Friday, March 31, 2023

The ‘app’ that saved farmers 50,000 million liters of water (and got paid for it)

EL PAÍS offers the America Futura segment for its daily and global informational contribution on sustainable development. If you want to support our journalism, subscribe Here,

For Jarrow Trend, implementing technology in the rural world is more than just picking up a tool and leaving it at it. That’s exactly what led him, along with other collaborators, to found Kilimo, the Argentinian company of which he is CEO, using satellite images and local meteorological data to be able to tell farmers in Latin America Let’s see how much water there really is. They must be spraying it on their crops and they don’t waste it.

After doing these calculations and through a application, Kilimo customers receive a message telling them immediately how many millimeters of water to irrigate so that they are no more than a drop. “In most cases, farmers use 20% more water per month than the crop needs,” says Traand. Kilimo gives them the knowledge that is the optimum measurement.

With data from just 300 customers representing 2,000 producers, the company has managed to save 50,000 million liters of water, which according to Trend, “is equivalent to the same number of water used by one and a half million people per year.” “You can see how much has been accomplished with so little,” he says. Thus, side by side with farmers, they are expanding and rebuilding watersheds not only in Argentina, but also in Mexico, Chile, Peru, Uruguay and the United States. More than 44 types of crops have been impacted through water savings, including corn, soybeans, wheat and avocados, all of which are characterized by higher water consumption.

The use of Kilimo in crops in Argentina. David Carretero (Courtesy)

“Although it depends on the place, in developing countries it is estimated that agriculture uses 80% of the water. Therefore, if we want to manage this crisis and make it climate change friendly, agriculture There is an area in which something needs to be done.”

water saving market

One of the first valleys Kilimo reached was that of Maipo in Santiago de Chile. It is a major water source for the city, but also one of the most stressed in the country. In addition to the rainfall regime, which has decreased by about 50%, it was added that the basin is usually recharged by snow from the Andes, which is rapidly shrinking due to climate change. Maipo, like many others, was seeking help.

There, in addition to farmers, Kilimo met with several companies that used Maipo’s water and that had signed commitments to be neutral in their water use. In other words, they demanded the return of the resources taken from the basin. “But they were challenged to figure out how to do that. Where do you get the water savings?” Trand says. The pieces were compatible and Kilimo was able to connect him software What companies need to save water with it.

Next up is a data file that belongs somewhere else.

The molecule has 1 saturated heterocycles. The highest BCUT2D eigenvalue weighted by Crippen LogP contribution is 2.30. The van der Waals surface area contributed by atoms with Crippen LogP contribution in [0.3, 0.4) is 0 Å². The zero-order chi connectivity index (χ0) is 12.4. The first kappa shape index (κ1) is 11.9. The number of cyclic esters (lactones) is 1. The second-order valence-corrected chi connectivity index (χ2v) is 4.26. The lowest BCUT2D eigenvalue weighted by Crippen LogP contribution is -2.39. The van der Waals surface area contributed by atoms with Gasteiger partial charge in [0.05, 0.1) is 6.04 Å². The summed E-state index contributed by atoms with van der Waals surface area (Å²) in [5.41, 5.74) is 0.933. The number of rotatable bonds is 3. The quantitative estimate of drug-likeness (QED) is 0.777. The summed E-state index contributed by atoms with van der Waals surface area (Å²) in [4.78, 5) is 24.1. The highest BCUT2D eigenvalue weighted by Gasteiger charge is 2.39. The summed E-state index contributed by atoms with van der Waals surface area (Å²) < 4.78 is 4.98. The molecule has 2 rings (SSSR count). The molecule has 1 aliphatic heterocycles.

Thus was born a water market. Or as Trand likes to call it, an “exchange model in which effort to better manage water is compensated”. As in the now very popular carbon markets, farmers sell the water they save to companies so they can put it into their environmental compensation accounts. “At the end of the year we verify how much each producer saved and based on that they are paid,” says the Argentine businessman. Typically, each producer pays Kilimo for the services he has paid for. earns 30% more than software To save water

John Dutton, Executive Committee Member Of The World Economic Forum, And Tatiana Malvasio, Co-Founder Of Kilimo.
John Dutton, executive committee member of the World Economic Forum, and Tatiana Malvasio, co-founder of Kilimo.Michael Calabro (Keystone)

Among the companies already involved in this model – which has already begun to be reproduced in different parts of Latin America – are giants such as Intel, Microsoft and Google, in addition to more than 2,000 producers, who entered under the sole project. We do. The condition is that they do it voluntarily. “We work with the principle of change, so we believe that if the farmer is not given the chance to be involved in an agency or project, it will not be successful. This is different from philanthropy,” says Trand .

Although Kilimo was only founded in 2015 and the first basin to test the water market pilot, Maipo, is only a few months old, the company was recently recognized as the winner of the Global Freshwater Challenge (Enterprise Global Freshwater Challengee), an award given by the World Economic Fund to ten entrepreneurs from around the world who are innovating on water care.

Nation World News Desk
Nation World News Desk
Nation World News is the fastest emerging news website covering all the latest news, world’s top stories, science news entertainment sports cricket’s latest discoveries, new technology gadgets, politics news, and more.
Latest news
Related news